Community Arcade

How Texatron will bring us together

Community Arcade

When was the last time you played a new arcade game that didn't involve discerning minute differences between pornographic images or jutting your arm out violently in an attempt to approximate a golf swing? These days, games that come in oversized cabinets are relegated to the hardcore Street Fighter crowd (see Arcade UFO near campus), nostalgia seekers (see North Austin's Pinballz Arcade), and the occasional game at a movie theatre with a plastic guitar or gun. But what about the average Joe who happens to have a few minutes and a quarter burning a hole in his pocket? Or maybe a couple looking to kill a few minutes while their pizza is made?

Enter the Texatron, the latest initiative from Austin's impeccably named indie gaming collective Juegos Rancheros. More specifically Austin can thank Juegos jefes Adam Saltsman and Brandon Boyer for spearheading the operation. The plan is to gut, reimagine, and rebuild a classic cabinet; load it with independent games from Austin and beyond; and unleash it on the public. The idea comes from an already realized project called the Winnitron created by Winnipeg indie developers the Bit Collective. Winnitrons can be found in global locales ranging from New York to New Zealand and even come preloaded with a two-player version of Saltsman's iPhone sensation Canabalt, among other games.

Phase one of making Texas' arcade-in-a-box a reality is already complete as Retro Studios – developers behind the lauded Metroid reboots and more recently Donkey Kong Country Returns for the Wii – donated an old Pac-Man cabinet that currently sits in Saltsman's garage. With the recent donation of a new PC and a large monitor, which all but completes phase two, it will soon be time to put the thing back together. Following that the Texatron gets some programming polish to get all of the games wrapped up in a pretty digital package, before the focus shifts to the physical packaging. Boyer has tapped the artist behind indie darling Sword & Sworcery EP, Craig D. Adams (aka Craig Superbrothers), to spruce up the cabinet with original artwork.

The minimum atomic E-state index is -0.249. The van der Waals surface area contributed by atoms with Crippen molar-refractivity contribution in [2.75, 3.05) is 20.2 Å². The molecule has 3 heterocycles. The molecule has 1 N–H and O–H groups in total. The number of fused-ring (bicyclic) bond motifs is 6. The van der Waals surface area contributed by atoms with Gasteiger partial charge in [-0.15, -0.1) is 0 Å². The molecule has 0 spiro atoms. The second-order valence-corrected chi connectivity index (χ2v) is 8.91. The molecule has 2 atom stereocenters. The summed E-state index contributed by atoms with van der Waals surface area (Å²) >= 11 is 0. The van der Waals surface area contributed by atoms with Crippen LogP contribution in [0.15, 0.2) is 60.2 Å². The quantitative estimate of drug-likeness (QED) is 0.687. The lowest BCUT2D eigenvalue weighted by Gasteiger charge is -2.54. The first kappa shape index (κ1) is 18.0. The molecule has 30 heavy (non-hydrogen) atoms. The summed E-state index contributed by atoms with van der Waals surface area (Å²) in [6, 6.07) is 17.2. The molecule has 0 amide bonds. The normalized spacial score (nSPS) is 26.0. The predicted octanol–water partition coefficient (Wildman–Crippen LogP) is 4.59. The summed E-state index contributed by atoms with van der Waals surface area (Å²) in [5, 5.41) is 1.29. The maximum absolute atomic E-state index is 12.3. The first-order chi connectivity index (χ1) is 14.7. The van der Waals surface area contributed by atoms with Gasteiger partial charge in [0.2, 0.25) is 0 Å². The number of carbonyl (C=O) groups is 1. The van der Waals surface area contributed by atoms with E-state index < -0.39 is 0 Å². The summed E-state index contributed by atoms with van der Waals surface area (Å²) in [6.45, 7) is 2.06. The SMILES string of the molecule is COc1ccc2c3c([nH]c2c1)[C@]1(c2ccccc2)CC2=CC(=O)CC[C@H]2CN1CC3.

After that, all that's left is the fun. But don't overlook the underlying sense of place that accompanies time with the Texatron. Not only are players associating a city or a scene with a game's development (something rarely done), but they get out of the largely hermetic world of console gaming and into a public space to go head-to-head with friends and strangers. Plus, the truly skilled can make it to the high-scores screen and pretend their initials are "ASS" just for kicks.

UPDATE: As pointed out by Craig D. Adams via Twitter, while the Texatron is influenced by Winnipeg's indie arcade cabinet, the Winnitron itself was inspired by the Torontron. If the name itself doesn't make it clear, the Torontron is Toronto's indie arcade machine created by that city's Hand Eye Society. All of this is to say that, yes, Toronto was cool first, but Winnipeg's coolness is more fresh.

Want to help the Texatron transformation? Email and prove your worth to the cause. You can also go to the Chronicle Screens blog, Picture in Picture, for a slew of pertinent links and technical jargon.

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More Texatron
Game Changer
Game Changer
How Austin's indie gaming scene got cooking as Juegos Rancheros

James Renovitch, Nov. 18, 2011

More Screens
Arcade Fire
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Pastime becomes passion project becomes Pinballz

Richard Whittaker, April 6, 2012

In Play
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Thatgamecompany puts out another experimental release that dazzles the eyes and the mind

James Renovitch, March 30, 2012

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Texatron, Adam Saltsman, Brandon Boyer, Juegos Rancheros, Winnitron, Bit Collective, indie developer

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